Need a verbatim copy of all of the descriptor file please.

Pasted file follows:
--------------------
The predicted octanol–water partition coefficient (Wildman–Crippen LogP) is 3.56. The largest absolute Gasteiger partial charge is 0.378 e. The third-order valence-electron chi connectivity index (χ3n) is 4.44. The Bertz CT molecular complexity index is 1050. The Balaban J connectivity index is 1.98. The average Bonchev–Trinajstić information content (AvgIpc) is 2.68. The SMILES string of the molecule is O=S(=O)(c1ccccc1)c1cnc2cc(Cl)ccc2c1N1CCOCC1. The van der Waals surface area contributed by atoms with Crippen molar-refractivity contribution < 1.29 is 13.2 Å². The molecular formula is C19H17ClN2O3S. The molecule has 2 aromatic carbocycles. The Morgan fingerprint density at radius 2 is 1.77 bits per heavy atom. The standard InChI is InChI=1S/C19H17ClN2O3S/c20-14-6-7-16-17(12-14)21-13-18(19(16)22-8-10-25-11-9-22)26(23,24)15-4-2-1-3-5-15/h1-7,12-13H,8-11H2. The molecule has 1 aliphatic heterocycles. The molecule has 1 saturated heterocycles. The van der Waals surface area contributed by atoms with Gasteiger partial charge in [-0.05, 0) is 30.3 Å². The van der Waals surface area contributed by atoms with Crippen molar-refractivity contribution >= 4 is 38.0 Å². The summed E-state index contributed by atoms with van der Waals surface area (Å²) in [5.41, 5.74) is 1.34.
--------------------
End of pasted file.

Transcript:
The predicted octanol–water partition coefficient (Wildman–Crippen LogP) is 3.56. The largest absolute Gasteiger partial charge is 0.378 e. The third-order valence-electron chi connectivity index (χ3n) is 4.44. The Bertz CT molecular complexity index is 1050. The Balaban J connectivity index is 1.98. The average Bonchev–Trinajstić information content (AvgIpc) is 2.68. The SMILES string of the molecule is O=S(=O)(c1ccccc1)c1cnc2cc(Cl)ccc2c1N1CCOCC1. The van der Waals surface area contributed by atoms with Crippen molar-refractivity contribution < 1.29 is 13.2 Å². The molecular formula is C19H17ClN2O3S. The molecule has 2 aromatic carbocycles. The Morgan fingerprint density at radius 2 is 1.77 bits per heavy atom. The standard InChI is InChI=1S/C19H17ClN2O3S/c20-14-6-7-16-17(12-14)21-13-18(19(16)22-8-10-25-11-9-22)26(23,24)15-4-2-1-3-5-15/h1-7,12-13H,8-11H2. The molecule has 1 aliphatic heterocycles. The molecule has 1 saturated heterocycles. The van der Waals surface area contributed by atoms with Gasteiger partial charge in [-0.05, 0) is 30.3 Å². The van der Waals surface area contributed by atoms with Crippen molar-refractivity contribution >= 4 is 38.0 Å². The summed E-state index contributed by atoms with van der Waals surface area (Å²) in [5.41, 5.74) is 1.34.